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The Carnegie Europe Program in Washington provides insight and analysis on political and security developments within Europe, transatlantic relations, and Europe’s global role. Working in coordination with Carnegie Europe in Brussels, the program brings together U.S. and European policymakers and experts on the strategic issues facing Europe.
We explore future scenarios for the European Union in the context of Brexit, and the rise of populism and nationalism in European politics.
Our project explores the development of European defense in a new transatlantic security context.
Our work offers analysis and provides recommendations for reinventing a transatlantic agenda for the twenty-first century.
Our work assesses China’s geoeconomic influence in Europe and evolving European approaches toward Beijing.
We explore digital challenges facing Europe, such as election security and European approaches toward AI.
Turkey, Finland, and Sweden must now act in good faith and move beyond lingering resentments.
In Turkey, green protests can go beyond environmental issues and include demands for more inclusive and transparent governance. But while climate activism can help keep the opposition alive, the country’s democratic future is still in question.
In this era of geopolitical competition, Europe believes it offers an approach based upon multilateralism and international solidarity. To convince others of this viable alternative, Europe must better understand perceptions in the Global South and improve its own international standing.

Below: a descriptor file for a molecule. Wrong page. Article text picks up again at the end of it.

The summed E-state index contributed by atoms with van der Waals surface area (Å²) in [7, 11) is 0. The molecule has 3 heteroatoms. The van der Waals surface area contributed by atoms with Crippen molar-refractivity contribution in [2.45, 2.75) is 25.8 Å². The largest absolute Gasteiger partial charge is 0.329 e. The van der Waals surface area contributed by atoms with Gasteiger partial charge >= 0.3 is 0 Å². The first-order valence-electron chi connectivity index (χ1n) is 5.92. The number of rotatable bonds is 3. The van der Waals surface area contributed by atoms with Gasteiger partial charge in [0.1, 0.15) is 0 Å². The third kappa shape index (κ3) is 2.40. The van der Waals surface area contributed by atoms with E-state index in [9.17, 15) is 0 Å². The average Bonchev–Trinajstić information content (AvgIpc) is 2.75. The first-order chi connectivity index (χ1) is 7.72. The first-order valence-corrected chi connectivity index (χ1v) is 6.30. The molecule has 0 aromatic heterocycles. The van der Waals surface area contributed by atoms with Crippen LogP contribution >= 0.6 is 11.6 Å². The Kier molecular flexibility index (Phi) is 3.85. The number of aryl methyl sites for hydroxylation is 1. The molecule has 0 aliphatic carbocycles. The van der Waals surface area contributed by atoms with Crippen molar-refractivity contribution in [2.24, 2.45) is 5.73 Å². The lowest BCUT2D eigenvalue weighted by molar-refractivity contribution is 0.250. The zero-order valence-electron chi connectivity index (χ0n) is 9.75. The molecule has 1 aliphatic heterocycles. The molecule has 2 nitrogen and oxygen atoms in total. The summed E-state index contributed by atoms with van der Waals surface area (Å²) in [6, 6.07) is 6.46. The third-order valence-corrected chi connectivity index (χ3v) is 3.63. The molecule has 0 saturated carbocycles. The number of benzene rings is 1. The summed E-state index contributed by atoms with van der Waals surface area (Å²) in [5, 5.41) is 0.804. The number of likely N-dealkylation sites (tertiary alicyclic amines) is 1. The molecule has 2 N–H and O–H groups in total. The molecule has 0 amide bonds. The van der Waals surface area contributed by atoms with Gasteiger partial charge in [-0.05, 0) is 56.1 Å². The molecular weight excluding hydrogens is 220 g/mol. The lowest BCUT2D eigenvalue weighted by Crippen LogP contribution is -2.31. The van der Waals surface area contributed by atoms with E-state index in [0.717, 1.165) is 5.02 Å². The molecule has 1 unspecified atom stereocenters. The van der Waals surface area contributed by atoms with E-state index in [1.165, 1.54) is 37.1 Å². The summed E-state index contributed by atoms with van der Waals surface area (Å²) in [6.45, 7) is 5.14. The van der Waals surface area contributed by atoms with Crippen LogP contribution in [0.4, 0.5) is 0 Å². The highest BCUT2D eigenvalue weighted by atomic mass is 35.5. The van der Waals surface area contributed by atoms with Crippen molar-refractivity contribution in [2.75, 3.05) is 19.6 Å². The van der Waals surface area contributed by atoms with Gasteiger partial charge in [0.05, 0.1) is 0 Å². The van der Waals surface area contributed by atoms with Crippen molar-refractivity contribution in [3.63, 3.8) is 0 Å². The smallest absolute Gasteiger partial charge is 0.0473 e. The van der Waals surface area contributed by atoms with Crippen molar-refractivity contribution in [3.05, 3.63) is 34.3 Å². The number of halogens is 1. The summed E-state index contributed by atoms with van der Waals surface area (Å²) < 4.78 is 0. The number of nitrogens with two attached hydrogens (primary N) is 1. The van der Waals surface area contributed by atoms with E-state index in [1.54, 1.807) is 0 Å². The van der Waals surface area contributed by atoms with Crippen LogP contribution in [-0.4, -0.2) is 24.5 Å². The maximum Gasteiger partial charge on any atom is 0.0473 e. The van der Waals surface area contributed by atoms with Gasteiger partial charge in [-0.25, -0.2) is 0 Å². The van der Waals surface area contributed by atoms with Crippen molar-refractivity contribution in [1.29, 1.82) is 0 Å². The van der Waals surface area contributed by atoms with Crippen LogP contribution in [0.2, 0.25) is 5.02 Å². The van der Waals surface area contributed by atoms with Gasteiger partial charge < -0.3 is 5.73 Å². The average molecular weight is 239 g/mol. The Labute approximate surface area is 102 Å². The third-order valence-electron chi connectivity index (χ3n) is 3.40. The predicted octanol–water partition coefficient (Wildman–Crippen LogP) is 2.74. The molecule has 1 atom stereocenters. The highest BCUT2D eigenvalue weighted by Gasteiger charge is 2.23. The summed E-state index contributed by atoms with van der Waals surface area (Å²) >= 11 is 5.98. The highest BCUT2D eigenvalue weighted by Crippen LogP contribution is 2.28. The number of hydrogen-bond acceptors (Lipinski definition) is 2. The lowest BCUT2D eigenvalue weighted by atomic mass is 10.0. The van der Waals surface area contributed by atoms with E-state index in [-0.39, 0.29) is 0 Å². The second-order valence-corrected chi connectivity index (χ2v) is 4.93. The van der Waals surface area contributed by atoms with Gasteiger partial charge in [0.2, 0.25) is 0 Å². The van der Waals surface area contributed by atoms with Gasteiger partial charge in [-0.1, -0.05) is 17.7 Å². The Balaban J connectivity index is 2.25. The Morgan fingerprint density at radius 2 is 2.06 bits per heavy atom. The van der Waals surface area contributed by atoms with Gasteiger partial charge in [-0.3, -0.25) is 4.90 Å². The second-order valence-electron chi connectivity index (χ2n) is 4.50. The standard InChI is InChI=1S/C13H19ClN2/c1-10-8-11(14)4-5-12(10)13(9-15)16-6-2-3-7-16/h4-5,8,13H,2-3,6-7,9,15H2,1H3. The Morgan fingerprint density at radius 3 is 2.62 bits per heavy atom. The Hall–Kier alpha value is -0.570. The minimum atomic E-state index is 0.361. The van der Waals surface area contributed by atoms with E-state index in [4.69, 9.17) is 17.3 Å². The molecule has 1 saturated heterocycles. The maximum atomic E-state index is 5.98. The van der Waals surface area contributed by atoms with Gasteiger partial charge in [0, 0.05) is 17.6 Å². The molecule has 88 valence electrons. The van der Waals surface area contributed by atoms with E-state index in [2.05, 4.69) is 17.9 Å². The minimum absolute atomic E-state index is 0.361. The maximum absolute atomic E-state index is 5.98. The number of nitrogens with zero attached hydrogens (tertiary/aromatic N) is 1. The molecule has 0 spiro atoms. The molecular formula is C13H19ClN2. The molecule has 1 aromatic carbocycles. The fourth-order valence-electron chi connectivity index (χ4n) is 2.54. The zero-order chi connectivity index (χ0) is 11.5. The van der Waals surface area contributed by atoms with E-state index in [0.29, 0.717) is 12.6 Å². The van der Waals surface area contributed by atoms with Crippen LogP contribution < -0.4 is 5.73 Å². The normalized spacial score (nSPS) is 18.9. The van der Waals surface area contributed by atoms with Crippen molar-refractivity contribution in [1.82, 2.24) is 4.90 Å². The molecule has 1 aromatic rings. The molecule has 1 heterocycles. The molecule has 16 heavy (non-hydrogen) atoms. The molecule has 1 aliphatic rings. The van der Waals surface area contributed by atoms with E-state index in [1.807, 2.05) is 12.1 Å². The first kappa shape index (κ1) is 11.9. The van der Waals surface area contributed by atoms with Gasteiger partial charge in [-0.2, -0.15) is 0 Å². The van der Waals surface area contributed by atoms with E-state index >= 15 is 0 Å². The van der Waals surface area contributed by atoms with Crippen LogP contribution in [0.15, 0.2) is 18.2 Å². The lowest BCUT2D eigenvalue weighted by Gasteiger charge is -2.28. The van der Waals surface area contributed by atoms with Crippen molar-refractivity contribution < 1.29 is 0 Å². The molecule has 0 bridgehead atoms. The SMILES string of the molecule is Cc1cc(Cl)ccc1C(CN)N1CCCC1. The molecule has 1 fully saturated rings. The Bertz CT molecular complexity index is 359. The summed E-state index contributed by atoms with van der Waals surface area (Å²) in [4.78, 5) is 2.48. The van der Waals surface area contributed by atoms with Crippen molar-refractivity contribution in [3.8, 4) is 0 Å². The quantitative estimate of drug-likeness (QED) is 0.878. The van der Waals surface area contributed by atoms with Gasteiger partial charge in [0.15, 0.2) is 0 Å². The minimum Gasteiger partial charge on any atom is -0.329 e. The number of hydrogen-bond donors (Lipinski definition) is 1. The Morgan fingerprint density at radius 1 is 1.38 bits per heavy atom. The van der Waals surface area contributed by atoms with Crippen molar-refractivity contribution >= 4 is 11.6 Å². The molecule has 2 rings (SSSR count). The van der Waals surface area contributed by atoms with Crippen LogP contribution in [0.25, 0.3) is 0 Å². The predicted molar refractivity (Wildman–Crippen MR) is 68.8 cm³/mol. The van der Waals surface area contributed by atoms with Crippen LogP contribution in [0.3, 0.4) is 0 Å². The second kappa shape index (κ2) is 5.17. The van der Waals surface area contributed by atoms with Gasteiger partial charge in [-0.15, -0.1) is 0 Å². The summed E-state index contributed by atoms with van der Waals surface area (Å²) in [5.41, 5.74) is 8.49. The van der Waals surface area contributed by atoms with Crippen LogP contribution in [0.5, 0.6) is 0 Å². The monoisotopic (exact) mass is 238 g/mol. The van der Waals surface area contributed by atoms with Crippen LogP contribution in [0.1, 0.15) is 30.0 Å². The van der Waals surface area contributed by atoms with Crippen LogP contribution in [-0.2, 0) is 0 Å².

The Ukrainian capital embraces a new normal against the backdrop of war.
The accession of Western Balkan countries to the EU has stalled due to issues within the union as well as in the region itself. Renewed commitment on both sides is needed to break the current impasse.
EU integration has been propelled by both treaty change and improvised action. To continue to adapt and respond in this era of crises, the union should adopt limited treaty amendments that implement the conclusions reached at the Conference on the Future of Europe.
Dan Baer is acting director of the Europe Program at the Carnegie Endowment for International Peace.
Dimitar Bechev is a visiting scholar at Carnegie Europe, where he focuses on Central, Eastern and Southeastern Europe.
Anu Bradford is a nonresident scholar in the Europe Program at the Carnegie Endowment for International Peace.
Alper Coşkun is a senior fellow within the Europe Program at the Carnegie Endowment for International Peace. His research focuses on Turkish foreign policy, especially in relation to the United States and Europe.
Noah J. Gordon is an associate fellow in the Europe Program at the Carnegie Endowment for International Peace in Washington, DC.
Philippe Le Corre is a nonresident senior fellow in the Europe Program at the Carnegie Endowment for International Peace.
Adam Tooze is a nonresident scholar with the Europe Program and Carnegie Europe.